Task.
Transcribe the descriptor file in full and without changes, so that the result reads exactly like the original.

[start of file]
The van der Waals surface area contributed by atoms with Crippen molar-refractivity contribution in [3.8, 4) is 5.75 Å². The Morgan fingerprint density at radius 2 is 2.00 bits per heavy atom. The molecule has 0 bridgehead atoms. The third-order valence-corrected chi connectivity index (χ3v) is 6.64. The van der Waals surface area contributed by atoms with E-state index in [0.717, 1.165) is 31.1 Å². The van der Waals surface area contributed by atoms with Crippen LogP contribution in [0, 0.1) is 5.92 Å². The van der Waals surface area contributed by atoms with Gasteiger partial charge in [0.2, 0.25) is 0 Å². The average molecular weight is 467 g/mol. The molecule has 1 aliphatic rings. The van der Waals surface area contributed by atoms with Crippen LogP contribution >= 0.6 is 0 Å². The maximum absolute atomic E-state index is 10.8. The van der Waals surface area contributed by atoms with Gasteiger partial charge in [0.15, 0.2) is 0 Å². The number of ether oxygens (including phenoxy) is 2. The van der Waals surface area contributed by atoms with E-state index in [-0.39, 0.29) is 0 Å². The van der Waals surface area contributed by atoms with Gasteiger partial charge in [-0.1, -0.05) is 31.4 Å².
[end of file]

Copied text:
The van der Waals surface area contributed by atoms with Crippen molar-refractivity contribution in [3.8, 4) is 5.75 Å². The Morgan fingerprint density at radius 2 is 2.00 bits per heavy atom. The molecule has 0 bridgehead atoms. The third-order valence-corrected chi connectivity index (χ3v) is 6.64. The van der Waals surface area contributed by atoms with E-state index in [0.717, 1.165) is 31.1 Å². The van der Waals surface area contributed by atoms with Crippen LogP contribution in [0, 0.1) is 5.92 Å². The van der Waals surface area contributed by atoms with Gasteiger partial charge in [0.2, 0.25) is 0 Å². The average molecular weight is 467 g/mol. The molecule has 1 aliphatic rings. The van der Waals surface area contributed by atoms with Crippen LogP contribution >= 0.6 is 0 Å². The maximum absolute atomic E-state index is 10.8. The van der Waals surface area contributed by atoms with Gasteiger partial charge in [0.15, 0.2) is 0 Å². The number of ether oxygens (including phenoxy) is 2. The van der Waals surface area contributed by atoms with E-state index in [-0.39, 0.29) is 0 Å². The van der Waals surface area contributed by atoms with Gasteiger partial charge in [-0.1, -0.05) is 31.4 Å².